Deutsche Bank’s share price hit a new three-decade low and German Landesbank NordLB postponed a bond sale on Tuesday, amid a renewed bout of investor jitters over the state of the European banking sector.

Deutsche’s shares fell 3 per cent, hitting levels not seen since the early 1980s, before recovering to close flat amid broader selling of European banking stocks. UniCredit closed down 1.8 per cent while Barclays was down 1.3 per cent.

The market concerns contributed to NordLB, one of Germany’s five remaining big Landesbanken, postponing the sale of a seven-year senior unsecured bond. Banks frequently sell senior unsecured bonds in capital markets as one way of funding the loans they make.

NordLB, which is under pressure given its exposure to the shipping market, told investors that “due to current market conditions” it had decided not to go ahead with the sale of the bond but added that it would “re-engage” with investors in future.

The cancellation followed Lufthansa, the German airline, pulling a bond sale on Monday, also citing market conditions.

Investors have sold European banking stocks and debt this week, amid mounting fears about the capital position of Deutsche — which faces the prospect of a large settlement with US authorities over allegations of mis-selling mortgage-backed securities.

Deutsche’s riskiest bonds dropped more than 2 per cent to edge closer to the lows they touched in February, with a €1.75bn contingent convertible, or coco, bond trading at 71.5 cents on the euro before later recovering to rise slightly on the day.

“Deutsche Bank is reminding people of January, February time and they’re being a bit more risk averse,” said Chris Telfer, a portfolio manager at ECM Asset Management, referring to the brutal sell off in banking stocks at the beginning of the year, prompted in part by concerns that Deutsche might miss payments on some of its riskiest debt.

“You’ve got the US presidential election, the Italian referendum, Portugal’s rating … you’ve got Monte dei Paschi issues and Deutsche Bank’s fine.”

Concerns about Deutsche’s capital strength have intensified in recent weeks after the US Department of Justice made an unexpectedly high opening request of $14bn from the German bank to resolve the allegations of mis-selling.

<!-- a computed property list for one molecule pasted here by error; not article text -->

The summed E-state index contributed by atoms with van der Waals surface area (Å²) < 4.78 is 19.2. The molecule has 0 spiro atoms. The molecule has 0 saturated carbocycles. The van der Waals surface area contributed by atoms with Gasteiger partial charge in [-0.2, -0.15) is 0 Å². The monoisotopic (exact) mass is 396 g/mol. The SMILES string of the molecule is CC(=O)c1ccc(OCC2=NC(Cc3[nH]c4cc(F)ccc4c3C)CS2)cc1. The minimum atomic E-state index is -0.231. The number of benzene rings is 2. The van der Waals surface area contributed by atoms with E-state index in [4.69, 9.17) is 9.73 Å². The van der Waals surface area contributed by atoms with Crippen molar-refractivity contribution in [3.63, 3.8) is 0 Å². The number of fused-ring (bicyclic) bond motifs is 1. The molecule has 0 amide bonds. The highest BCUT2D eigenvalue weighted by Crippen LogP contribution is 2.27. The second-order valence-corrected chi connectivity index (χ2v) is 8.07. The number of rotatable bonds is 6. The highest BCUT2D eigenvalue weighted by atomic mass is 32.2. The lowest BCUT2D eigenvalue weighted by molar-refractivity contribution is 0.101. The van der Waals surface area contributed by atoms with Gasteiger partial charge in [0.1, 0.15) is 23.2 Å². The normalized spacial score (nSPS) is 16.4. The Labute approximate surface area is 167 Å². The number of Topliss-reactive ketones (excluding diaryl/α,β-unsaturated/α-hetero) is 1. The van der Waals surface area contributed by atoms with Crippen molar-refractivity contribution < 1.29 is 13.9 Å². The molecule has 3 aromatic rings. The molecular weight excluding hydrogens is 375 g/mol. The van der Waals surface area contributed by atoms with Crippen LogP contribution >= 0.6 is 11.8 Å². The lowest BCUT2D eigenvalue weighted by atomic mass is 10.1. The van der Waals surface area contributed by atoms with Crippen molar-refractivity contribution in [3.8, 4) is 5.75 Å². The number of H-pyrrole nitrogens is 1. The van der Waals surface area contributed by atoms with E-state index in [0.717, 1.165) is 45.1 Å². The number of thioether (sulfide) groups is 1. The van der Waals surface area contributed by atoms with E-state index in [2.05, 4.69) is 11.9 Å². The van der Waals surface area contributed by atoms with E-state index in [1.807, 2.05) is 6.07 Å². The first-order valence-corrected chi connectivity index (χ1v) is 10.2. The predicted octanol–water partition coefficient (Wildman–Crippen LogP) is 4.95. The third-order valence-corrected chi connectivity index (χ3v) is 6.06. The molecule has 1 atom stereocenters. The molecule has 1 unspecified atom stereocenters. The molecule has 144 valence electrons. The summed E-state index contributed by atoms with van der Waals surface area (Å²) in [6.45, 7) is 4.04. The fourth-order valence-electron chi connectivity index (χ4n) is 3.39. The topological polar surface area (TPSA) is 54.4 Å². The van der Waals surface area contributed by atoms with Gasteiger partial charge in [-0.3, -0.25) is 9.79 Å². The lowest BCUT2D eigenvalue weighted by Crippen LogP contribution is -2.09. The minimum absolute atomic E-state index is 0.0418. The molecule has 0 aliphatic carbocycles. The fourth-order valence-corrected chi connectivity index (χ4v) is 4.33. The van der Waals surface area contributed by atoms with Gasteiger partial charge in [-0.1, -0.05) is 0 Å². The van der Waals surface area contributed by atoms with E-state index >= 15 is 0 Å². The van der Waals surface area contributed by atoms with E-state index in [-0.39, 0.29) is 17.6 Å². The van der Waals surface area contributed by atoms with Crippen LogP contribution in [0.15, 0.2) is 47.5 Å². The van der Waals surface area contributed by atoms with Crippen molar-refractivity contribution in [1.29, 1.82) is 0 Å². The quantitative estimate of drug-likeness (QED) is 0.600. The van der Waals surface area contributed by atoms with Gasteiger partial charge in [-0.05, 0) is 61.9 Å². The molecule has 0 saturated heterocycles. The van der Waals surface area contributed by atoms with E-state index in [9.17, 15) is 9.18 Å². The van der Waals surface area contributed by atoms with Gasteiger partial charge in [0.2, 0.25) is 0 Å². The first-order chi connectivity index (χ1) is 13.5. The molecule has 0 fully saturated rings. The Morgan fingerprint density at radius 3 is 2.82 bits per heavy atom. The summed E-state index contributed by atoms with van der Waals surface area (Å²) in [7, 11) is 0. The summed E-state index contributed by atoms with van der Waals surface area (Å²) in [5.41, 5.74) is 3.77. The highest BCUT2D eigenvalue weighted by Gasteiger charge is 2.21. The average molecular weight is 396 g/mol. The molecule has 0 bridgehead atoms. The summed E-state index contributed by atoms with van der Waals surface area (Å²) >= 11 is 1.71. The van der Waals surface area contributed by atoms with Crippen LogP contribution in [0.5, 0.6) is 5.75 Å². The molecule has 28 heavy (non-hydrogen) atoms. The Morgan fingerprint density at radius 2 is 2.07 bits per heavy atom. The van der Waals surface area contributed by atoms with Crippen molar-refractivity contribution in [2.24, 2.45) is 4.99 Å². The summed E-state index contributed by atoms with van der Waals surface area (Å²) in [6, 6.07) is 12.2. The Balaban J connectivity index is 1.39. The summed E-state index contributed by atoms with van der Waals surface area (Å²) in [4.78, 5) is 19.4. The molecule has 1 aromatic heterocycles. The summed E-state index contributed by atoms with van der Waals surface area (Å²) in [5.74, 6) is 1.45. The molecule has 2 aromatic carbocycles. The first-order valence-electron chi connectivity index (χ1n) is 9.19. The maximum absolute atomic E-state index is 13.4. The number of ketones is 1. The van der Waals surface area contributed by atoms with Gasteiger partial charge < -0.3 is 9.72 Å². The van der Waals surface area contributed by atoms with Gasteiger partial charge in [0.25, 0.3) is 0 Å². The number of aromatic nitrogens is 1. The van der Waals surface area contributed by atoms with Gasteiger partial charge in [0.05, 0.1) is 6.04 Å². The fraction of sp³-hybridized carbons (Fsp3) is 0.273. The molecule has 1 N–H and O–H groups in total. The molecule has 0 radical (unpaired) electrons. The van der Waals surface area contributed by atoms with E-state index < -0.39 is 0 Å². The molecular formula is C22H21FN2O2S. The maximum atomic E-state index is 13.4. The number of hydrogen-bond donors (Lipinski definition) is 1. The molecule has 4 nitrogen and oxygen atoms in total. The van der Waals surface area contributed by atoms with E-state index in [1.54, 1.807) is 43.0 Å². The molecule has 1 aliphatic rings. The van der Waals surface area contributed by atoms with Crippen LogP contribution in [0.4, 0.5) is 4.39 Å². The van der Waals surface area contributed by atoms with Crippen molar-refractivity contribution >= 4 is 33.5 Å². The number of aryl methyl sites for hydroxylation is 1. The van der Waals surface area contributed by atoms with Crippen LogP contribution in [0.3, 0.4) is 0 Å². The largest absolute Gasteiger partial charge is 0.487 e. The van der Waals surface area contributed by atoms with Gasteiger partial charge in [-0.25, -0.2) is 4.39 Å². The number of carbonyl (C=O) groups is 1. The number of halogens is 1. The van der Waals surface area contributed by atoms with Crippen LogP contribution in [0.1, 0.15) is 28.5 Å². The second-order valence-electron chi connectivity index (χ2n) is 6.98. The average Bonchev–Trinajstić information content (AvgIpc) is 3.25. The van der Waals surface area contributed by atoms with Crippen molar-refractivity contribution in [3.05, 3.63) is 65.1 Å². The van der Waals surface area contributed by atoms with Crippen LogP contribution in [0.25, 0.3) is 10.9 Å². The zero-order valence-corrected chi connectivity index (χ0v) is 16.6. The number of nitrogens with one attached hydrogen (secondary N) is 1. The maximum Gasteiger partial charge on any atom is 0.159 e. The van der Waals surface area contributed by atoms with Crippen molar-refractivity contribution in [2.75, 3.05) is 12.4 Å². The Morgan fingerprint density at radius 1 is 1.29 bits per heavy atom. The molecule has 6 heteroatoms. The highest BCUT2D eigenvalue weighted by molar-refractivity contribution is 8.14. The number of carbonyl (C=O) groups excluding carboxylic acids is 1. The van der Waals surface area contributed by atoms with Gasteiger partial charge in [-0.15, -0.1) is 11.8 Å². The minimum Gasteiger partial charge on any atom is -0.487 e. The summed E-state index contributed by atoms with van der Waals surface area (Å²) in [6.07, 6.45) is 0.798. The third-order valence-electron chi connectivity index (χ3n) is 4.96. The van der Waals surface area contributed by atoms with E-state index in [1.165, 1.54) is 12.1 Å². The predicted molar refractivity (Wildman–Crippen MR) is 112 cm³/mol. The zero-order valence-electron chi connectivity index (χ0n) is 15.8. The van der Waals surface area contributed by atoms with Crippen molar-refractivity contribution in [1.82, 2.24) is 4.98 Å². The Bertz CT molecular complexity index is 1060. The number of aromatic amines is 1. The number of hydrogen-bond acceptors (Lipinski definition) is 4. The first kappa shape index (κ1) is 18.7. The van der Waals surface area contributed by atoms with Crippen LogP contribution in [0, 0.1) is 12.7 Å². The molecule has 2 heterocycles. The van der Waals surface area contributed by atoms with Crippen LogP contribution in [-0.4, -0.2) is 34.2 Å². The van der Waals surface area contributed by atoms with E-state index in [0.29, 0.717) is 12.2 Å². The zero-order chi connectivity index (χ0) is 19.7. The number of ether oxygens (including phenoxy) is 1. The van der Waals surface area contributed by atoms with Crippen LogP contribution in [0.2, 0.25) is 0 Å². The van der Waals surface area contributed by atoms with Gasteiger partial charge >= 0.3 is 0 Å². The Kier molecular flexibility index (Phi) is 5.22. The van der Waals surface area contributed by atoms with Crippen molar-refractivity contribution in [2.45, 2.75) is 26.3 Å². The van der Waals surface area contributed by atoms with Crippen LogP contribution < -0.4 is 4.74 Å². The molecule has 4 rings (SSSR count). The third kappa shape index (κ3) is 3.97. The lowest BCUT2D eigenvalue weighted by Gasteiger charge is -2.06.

Deutsche insists it has no intention of paying anywhere near this amount, which is more than double the €5.5bn in provisions it has set aside to deal with its legal entanglements, which also include investigations into €10bn of potentially suspicious transactions involving its Russian business.

Deutsche’s efforts to reassure investors took a blow over the weekend, however, after a German magazine claimed that Chancellor Angela Merkel had ruled out intervening in Deutsche’s stand-off with the DoJ, or rescuing the bank ahead of elections in Germany next year.

On Tuesday Ms Merkel declined to comment directly on the possibility of state aid for Deutsche. However, Andreas Dombret, a board member of Germany’s Bundesbank, said in a speech in Vienna — without referring to Deutsche — that “political support for the banking sector must finally stop”.

Deutsche said on Monday that it had not asked Ms Merkel to intercede on its behalf in the US and that neither a capital increase nor a state bailout was on its agenda.

Additional reporting by Stefan Wagstyl in Berlin and Claire Jones in Frankfurt

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